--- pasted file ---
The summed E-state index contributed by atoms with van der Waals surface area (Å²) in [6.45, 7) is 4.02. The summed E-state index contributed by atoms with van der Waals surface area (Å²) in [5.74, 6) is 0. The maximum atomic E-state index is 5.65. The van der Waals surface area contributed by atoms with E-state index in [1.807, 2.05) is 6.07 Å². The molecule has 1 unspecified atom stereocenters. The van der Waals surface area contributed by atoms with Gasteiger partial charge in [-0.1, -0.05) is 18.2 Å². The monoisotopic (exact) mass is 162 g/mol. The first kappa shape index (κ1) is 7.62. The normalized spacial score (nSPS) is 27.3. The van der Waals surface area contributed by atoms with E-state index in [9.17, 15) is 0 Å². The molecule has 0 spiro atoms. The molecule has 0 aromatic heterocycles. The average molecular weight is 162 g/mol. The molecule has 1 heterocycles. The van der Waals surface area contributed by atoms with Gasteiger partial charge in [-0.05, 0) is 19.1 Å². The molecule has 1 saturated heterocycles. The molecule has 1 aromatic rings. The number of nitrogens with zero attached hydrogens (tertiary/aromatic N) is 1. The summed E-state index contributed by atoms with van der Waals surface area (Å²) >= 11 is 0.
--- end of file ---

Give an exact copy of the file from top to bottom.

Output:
The summed E-state index contributed by atoms with van der Waals surface area (Å²) in [6.45, 7) is 4.02. The summed E-state index contributed by atoms with van der Waals surface area (Å²) in [5.74, 6) is 0. The maximum atomic E-state index is 5.65. The van der Waals surface area contributed by atoms with E-state index in [1.807, 2.05) is 6.07 Å². The molecule has 1 unspecified atom stereocenters. The van der Waals surface area contributed by atoms with Gasteiger partial charge in [-0.1, -0.05) is 18.2 Å². The monoisotopic (exact) mass is 162 g/mol. The first kappa shape index (κ1) is 7.62. The normalized spacial score (nSPS) is 27.3. The van der Waals surface area contributed by atoms with E-state index in [9.17, 15) is 0 Å². The molecule has 0 spiro atoms. The molecule has 0 aromatic heterocycles. The average molecular weight is 162 g/mol. The molecule has 1 heterocycles. The van der Waals surface area contributed by atoms with Gasteiger partial charge in [-0.05, 0) is 19.1 Å². The molecule has 1 saturated heterocycles. The molecule has 1 aromatic rings. The number of nitrogens with zero attached hydrogens (tertiary/aromatic N) is 1. The summed E-state index contributed by atoms with van der Waals surface area (Å²) >= 11 is 0.